Art and Representation: Contributions to Contemporary Aesthetics

By Ananta Ch. Sukla | Go to book overview
Save to active project


Representation in Painting and Drama: Arguments from Indian Aesthetics



As early as the 4th century B.C. drama was conceived in India as the representation of actions of the three worlds—heaven, earth, and the underworld, that is, the actions of the gods, human beings, and demons. The Sanskrit words used for representation by Bharata, the father of Indian aesthetics in general and dramaturgy in particular, in his work entitled Nāṭyaśāstra, are anukṛti and anukaraṇa, which literally mean imitation, or doing after. But Bharata creates problems when, in his definition of drama, he also uses two other Sanskrit terms bhāvānukīrtana and anubhāvana, which mean re- (or/after) description of emotion and re-/after occurrence of emotion respectively. These two sets of terms allow a scope for the commentators of Bharata for interpreting the nature of representation in drama in different ways. But before coming to the commentators, it is necessary to understand Bharata’s own conception of drama as available in the information he provides about the origin and the nature of dramatic art taking both the artwork itself and its experience by the audience into consideration.


Once, the gods appealed to Brahmā, the proto-creator of the universe, to present them a toy (kr̄iḍanīyaka) that should be both visible and audible. Such a toy would delightfully purify the creatures of Jambudvipa (the mythical name of India) who, being deviated from appropriate conduct being afflicted by passions (lust, jealousy, anger, and the like) Brahmā, the composer of the four Vedas, was


Notes for this page

Add a new note
If you are trying to select text to create highlights or citations, remember that you must now click or tap on the first word, and then click or tap on the last word.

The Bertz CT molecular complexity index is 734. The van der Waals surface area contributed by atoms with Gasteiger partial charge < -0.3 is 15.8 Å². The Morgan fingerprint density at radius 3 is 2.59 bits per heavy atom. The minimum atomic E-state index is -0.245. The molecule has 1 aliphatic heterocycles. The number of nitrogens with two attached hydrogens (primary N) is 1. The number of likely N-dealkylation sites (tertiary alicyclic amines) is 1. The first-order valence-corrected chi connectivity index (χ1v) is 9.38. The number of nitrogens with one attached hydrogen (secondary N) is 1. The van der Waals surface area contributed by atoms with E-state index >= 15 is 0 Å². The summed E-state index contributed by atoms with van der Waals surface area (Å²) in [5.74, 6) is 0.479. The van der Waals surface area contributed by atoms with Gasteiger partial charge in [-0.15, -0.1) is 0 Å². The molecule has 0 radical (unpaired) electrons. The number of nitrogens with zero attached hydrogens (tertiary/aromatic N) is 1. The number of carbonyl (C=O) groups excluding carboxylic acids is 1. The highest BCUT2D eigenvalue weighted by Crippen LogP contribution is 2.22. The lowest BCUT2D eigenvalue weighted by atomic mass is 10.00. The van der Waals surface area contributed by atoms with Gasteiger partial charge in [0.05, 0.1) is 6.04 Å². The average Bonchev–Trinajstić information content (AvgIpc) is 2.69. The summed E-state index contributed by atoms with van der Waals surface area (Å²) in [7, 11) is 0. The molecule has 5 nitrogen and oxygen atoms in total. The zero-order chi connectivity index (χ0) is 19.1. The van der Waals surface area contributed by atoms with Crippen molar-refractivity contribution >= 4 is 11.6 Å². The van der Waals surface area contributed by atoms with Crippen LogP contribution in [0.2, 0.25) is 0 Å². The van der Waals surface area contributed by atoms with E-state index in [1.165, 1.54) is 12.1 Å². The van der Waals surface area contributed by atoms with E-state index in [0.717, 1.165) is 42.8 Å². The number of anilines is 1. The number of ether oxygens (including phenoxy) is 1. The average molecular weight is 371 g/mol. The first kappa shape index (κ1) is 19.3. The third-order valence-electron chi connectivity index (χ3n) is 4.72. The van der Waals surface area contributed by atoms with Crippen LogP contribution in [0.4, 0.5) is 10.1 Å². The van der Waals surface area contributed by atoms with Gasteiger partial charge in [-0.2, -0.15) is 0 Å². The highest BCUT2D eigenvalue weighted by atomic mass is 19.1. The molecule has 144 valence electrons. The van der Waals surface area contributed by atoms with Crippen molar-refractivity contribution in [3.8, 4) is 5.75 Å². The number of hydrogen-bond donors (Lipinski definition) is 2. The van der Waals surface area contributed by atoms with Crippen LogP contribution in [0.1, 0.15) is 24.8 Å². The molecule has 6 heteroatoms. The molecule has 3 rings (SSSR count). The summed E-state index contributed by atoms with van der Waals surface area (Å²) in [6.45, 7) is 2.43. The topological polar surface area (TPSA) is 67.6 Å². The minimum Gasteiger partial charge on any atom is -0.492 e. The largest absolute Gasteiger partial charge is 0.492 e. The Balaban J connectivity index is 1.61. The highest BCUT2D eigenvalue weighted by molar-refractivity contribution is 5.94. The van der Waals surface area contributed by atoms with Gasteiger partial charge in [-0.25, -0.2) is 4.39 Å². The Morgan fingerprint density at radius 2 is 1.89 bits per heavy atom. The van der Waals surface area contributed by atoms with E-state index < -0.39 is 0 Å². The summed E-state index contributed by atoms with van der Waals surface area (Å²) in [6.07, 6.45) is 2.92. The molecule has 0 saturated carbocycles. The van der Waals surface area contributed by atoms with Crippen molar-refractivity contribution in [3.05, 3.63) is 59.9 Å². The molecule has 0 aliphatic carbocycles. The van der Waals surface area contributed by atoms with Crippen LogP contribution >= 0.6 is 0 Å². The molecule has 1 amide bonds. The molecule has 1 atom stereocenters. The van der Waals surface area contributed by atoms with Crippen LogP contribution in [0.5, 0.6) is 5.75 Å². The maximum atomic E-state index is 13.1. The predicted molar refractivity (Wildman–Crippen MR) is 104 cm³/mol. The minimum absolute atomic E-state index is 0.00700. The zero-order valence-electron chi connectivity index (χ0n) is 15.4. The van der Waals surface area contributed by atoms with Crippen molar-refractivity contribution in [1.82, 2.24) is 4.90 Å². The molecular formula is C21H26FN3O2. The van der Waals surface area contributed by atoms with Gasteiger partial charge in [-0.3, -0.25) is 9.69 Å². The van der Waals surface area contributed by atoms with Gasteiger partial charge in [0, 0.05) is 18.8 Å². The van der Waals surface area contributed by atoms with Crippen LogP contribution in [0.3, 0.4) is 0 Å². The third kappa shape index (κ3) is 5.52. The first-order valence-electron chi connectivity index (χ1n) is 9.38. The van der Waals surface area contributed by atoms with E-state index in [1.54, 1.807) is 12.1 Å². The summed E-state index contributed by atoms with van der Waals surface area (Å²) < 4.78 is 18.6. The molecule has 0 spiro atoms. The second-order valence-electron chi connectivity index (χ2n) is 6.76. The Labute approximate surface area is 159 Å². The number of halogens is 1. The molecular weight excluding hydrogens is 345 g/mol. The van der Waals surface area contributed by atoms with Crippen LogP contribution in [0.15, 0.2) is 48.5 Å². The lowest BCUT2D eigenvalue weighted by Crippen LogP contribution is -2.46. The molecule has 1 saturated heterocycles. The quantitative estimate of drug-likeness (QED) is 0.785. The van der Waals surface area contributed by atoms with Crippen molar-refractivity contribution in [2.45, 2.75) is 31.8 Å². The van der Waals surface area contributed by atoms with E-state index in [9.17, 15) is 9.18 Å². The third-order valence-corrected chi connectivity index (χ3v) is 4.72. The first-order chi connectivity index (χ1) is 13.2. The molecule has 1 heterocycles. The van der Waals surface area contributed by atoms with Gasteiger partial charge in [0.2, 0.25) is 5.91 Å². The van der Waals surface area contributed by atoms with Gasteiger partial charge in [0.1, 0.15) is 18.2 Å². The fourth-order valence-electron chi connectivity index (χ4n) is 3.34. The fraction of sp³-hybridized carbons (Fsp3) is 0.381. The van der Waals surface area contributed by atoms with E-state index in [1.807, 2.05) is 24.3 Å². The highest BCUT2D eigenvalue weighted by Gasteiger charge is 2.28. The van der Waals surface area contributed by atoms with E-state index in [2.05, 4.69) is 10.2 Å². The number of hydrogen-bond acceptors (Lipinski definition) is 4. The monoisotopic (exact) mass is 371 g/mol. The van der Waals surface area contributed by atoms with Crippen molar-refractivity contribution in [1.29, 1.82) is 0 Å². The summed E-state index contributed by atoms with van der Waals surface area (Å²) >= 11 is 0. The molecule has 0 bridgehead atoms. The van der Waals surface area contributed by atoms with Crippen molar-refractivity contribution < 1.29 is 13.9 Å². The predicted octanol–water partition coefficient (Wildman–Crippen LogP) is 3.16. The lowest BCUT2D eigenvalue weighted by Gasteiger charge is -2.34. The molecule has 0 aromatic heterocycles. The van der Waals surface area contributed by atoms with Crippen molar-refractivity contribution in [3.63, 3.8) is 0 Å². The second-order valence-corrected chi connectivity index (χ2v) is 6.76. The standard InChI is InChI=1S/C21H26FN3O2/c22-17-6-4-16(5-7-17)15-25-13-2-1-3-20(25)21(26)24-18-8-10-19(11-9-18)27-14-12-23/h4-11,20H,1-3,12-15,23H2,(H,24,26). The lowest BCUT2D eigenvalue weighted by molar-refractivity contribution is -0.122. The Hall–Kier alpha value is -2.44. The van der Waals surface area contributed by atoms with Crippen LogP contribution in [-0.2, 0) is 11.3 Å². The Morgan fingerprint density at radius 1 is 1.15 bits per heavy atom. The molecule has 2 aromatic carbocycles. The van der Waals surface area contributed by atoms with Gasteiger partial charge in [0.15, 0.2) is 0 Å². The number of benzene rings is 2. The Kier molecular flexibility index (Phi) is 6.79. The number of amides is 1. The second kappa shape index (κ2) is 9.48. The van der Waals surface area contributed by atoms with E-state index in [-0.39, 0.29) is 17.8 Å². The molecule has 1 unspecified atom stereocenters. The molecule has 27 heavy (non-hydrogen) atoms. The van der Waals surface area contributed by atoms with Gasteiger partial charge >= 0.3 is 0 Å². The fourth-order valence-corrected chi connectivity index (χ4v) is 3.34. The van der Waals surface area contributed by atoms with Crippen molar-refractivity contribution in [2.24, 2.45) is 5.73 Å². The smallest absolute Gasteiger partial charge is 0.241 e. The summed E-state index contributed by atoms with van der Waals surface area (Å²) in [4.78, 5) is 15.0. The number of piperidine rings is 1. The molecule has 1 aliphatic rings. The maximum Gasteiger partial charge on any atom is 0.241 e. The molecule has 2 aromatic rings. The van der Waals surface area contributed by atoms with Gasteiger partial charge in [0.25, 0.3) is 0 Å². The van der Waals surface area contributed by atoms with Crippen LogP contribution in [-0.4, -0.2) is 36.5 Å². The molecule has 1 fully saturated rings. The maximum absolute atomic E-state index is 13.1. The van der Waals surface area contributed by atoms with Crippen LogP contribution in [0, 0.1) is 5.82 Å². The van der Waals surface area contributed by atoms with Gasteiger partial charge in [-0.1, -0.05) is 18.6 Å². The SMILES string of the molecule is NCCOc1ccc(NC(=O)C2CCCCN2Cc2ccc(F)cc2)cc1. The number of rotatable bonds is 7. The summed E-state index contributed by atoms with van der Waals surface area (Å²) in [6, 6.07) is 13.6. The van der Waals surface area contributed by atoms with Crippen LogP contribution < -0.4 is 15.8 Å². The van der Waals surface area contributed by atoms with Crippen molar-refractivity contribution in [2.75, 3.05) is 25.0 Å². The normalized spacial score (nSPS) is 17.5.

Loading One moment ...
Project items
Cite this page

Cited page

Citations are available only to our active members.
Sign up now to cite pages or passages in MLA, APA and Chicago citation styles.

Cited page

Bookmark this page
Art and Representation: Contributions to Contemporary Aesthetics


Text size Smaller Larger
Search within

Search within this book

Look up

Look up a word

  • Dictionary
  • Thesaurus
Please submit a word or phrase above.
Print this page

Print this page

Why can't I print more than one page at a time?

While we understand printed pages are helpful to our users, this limitation is necessary to help protect our publishers' copyrighted material and prevent its unlawful distribution. We are sorry for any inconvenience.
Full screen
/ 282

matching results for page

Cited passage

Citations are available only to our active members.
Sign up now to cite pages or passages in MLA, APA and Chicago citation styles.

Cited passage

Welcome to the new Questia Reader

The Questia Reader has been updated to provide you with an even better online reading experience.  It is now 100% Responsive, which means you can read our books and articles on any sized device you wish.  All of your favorite tools like notes, highlights, and citations are still here, but the way you select text has been updated to be easier to use, especially on touchscreen devices.  Here's how:

1. Click or tap the first word you want to select.
2. Click or tap the last word you want to select.

OK, got it!

Thanks for trying Questia!

Please continue trying out our research tools, but please note, full functionality is available only to our active members.

Your work will be lost once you leave this Web page.

For full access in an ad-free environment, sign up now for a FREE, 1-day trial.

Already a member? Log in now.

Are you sure you want to delete this highlight?